Dallas Theater Center's production of Colossal at the Wyly Theater is already one of the most talked about plays this year. A play that tackles issues of homosexuality in sports, overcoming devastating injury, family dynamics, and all in the back drop of Texas football. A bold, ballsy and hopefully groundbreaking piece of art that has 1 week left at DTC! Click through for my review and links to get your tickets.
The scenic and music design of the film are immediately apparent when you ascend the stairs up into the stadium that has taken over the Wyly Theater. The atmosphere of Texas football is epic and Colossal captures so much of that feeling just with lights, a talented drum line (including TALENTED symbol players!), green turf and bleacher style seats. But to fully capture the power and speed of football the DTC team lead by Director Kevin Moriarty boldly cast two actual football players. Mixed in with a talented group of actors this unique ensemble does more than dawn the burnt orange of the University of Texas they showcase their athletic talents through well rehearsed drills and reenactments.
The choreography by Joshua L. Peugh is a real treat of the production. The fluidity of having a marching drum line mingled in with high speed football players and a spry Joel Ferrel dancing all over the field is something special to witness. There is also a wonderful element of time manipulation that is gained by terrific movement from the players. Overall the play succeeds on hitting it's emotional arches because the physicality of the choreography movements is spot on. If the players don't catch the passes or pull off the 360 spins past a defender then the reality is completely broken. This play is all about the pace and it's ability to keep you enthralled through ever lost second of time. The play clock is a constant reminder of just how fleeting football and life can be. Even when you can stop time it still finds a way to keep chugging along without you.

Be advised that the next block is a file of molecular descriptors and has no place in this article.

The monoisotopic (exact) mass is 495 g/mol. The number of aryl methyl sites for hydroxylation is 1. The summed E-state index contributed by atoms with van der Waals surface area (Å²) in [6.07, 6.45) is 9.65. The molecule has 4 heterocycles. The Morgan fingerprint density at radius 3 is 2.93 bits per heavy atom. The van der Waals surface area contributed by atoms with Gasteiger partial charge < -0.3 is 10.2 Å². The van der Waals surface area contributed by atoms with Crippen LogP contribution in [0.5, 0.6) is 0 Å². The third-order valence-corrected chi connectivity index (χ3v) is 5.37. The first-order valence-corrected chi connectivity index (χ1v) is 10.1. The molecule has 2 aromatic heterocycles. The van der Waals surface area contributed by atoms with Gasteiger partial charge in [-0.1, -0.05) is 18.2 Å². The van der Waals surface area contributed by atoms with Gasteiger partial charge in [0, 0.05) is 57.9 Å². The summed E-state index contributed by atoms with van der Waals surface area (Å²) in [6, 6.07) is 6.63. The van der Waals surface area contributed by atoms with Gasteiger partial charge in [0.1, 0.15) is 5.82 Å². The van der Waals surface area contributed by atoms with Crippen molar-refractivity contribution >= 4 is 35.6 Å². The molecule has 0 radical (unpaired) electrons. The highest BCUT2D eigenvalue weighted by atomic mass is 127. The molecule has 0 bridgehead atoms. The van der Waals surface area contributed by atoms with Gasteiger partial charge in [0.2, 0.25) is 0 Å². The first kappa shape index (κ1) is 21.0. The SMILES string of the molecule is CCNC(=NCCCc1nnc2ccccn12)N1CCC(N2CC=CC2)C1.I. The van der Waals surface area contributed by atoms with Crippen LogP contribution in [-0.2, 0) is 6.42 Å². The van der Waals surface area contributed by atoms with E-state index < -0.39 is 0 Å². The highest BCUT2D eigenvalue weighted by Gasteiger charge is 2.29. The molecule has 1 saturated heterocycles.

The plot revolves around two time frames. The past glories of UT football and dance classes and the struggles of present day paralysis. Zach Weinstein's performance as Mike is nothing shy of heartbreaking. The physical nature of the sport and the inability of Mike to be physical now are a constant theme throughout. Zach's reality just hammers home the fictionalized world of Colossal. Even if these characters from award-winning playwright Andrew Hinderaker are fictional their inspiration and impact are totally believable. Figures like Michael Sam are thrust into your mind when you witness the truth of Marcus and Mike's love. Just as Zach's real paralysis harps to the tragic power involved in football. Overall this play doesn't shy away from it's points but rather throws a spiral of knowledge directly at you.
The dueling Mike's (Young Mike played by Alex Stoll) also showcases the inner struggle that battles inside of this former proud athlete and now wheelchair bound man. Stephen Michael Walters plays the physical therapist that is helping Mike to hopefully walk again. Their discussions are some of the real highlights of the production and the further inner battle is heightened by their constant struggle to work Mike's lifeless body. There are wonderful moments where the two Mikes confront, console and compel each other to greater choices. But it's in these battles that the reality of loss love is slowly penetrating to the audience. Mike's homosexuality is something that isn't thrown in your face. There are some intimate sequences and plenty of shirtless football players. But a lot of these scenes poke fun at the overtly gay qualities of the masculine football world, see butt slapping as example A. Overall through the real struggle of present day Mike is he's lost not only the power of over his body but also the power of love as he's lost Marcus (Khris Davis).
The play looks at different male relationships in heartfelt ways. Coach to players is how we start as Brierley Resident Acting Company and Community Artist at DTC Hassan El Amin thunderous bellows bring us into the football world so perfectly. There is the story of Mike and his physical therapist. Mike and his father played by Joel Ferrell that really opens up deep-seeded emotions as we see the unique dynamic of disappointment. The father-son struggle is a powerful figure in the play and it's not till the very end that we deal with that rift. But it's a ultimately a story of two friends turned lovers. Marcus and Mike's love story is something that I think we can all admit has happened, is happening and will happen in professional, college, and high school sports. But the documentation of said relationships are still to in the closet to be shown in real figures. Michael Sam's story is the latest example of this reality. But two teammates in love that element of the story will get the most praise and most hatred from spectators. Andrew's play holds its tremendous power in how honest and open it is with the homosexuality in the production. In the end, you feel all of the heartbreaking emotions that pull Mike in so many directions.
This amazing production ends this weekend. Don't miss out on a chance to witness something truly special.
For more information on the play and how to get tickets go to DallasTheaterCenter.org.